Treating jet lag is not always easy. Homeopathic tablets are thought to help travellers recover from the effects of extended travel, but their effectiveness is unproven. It is advised that to lessen the consequences of jetlag keep well hydrated during the flight, avoid caffeine and alcohol containing drinks, and try to sleep well before you travel.

Stretch and exercise your legs and feet during the flight to increase the blood circulating during the flight. If possible walk around during any stopovers to lessen the possibility of blood clots forming.

Talk to your pharmacist about how you can lessen the effects of air travel. They can give you advice as to suitable treatments to try to lessen jetlag and to allow you to recover from flights so that you can enjoy more of your holiday.

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school sores

School sores is the common name for impetigo, which is a highly contagious skin infection. The bacteria that cause impetigo are normally on the surface of the skin and in the air around us. When skin gets broken by scratches, insect bites or other injuries bacteria can enter the body, multiply and form sores around the injured area.

Children commonly get this condition, which is why it is called school sores, as they frequently pass it on to others around them. However, adults or those in contact with others with the sores can also develop the infection. Some people may also get infected after a cold or viral chest infection - those that live in cold or damp living conditions seem to be more likely to develop impetigo and to pass the condition onto others living around them.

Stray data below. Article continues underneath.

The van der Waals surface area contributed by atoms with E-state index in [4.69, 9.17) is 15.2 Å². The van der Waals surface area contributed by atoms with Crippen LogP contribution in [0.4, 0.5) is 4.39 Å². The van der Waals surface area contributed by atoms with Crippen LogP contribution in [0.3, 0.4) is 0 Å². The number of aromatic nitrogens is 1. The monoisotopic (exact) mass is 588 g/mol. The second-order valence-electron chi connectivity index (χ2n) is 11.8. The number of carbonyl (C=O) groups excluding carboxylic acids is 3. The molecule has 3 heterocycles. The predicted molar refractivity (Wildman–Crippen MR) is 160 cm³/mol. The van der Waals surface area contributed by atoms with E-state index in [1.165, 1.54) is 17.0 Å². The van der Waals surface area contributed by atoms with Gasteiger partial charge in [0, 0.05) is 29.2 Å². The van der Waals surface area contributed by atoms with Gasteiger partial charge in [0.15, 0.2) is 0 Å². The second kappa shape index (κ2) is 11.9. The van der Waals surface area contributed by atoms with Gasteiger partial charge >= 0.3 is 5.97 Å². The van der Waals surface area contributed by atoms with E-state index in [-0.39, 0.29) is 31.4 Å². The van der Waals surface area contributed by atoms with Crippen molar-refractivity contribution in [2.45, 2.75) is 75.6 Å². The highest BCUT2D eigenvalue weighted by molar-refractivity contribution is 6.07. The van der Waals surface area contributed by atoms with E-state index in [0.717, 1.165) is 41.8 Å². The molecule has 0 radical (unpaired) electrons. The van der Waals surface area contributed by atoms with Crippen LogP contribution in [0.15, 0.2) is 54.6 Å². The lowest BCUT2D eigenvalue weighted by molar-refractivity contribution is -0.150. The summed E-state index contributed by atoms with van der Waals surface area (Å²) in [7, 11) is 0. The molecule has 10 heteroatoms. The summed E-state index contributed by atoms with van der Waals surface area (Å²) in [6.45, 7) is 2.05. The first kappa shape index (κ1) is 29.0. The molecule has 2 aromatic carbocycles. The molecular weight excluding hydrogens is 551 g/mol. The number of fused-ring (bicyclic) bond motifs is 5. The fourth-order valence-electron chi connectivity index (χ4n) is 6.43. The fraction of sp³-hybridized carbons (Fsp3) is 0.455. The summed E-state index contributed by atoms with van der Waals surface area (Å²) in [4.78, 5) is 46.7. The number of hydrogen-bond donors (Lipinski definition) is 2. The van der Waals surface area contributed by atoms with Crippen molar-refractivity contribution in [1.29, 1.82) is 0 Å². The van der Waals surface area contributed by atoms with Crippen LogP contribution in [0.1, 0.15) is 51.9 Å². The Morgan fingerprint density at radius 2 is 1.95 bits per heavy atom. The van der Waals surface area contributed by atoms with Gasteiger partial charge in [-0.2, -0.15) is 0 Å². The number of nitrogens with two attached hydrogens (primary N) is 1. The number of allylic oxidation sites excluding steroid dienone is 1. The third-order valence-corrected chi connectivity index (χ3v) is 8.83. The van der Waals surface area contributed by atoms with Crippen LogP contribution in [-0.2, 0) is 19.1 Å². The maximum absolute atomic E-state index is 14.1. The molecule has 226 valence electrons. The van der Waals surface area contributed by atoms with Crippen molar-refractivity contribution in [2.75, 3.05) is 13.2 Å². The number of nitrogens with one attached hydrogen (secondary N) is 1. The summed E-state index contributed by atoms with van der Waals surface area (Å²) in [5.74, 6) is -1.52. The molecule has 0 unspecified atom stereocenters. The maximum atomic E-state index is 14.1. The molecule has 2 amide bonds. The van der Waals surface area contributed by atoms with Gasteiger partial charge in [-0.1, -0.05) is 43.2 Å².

The first sign of school sores is usually a fluid-filled blister that develops over an insect bite or other minor skin injury. The area is generally very itchy and scratching will break the blister, spreading bacteria-filled yellow fluid and leaving a reddened area of skin underneath. Scratching spreads the infection onto other areas and further damages intact skin. The open blister oozes a yellow fluid forming a crust, which develops into a sore. Commonly the sores spread around that area and move to surrounding areas of skin, particularly around the lips and chin in children. The infection may also result in swollen glands in the groin if the sores are on the legs or in the armpit if the arms are affected.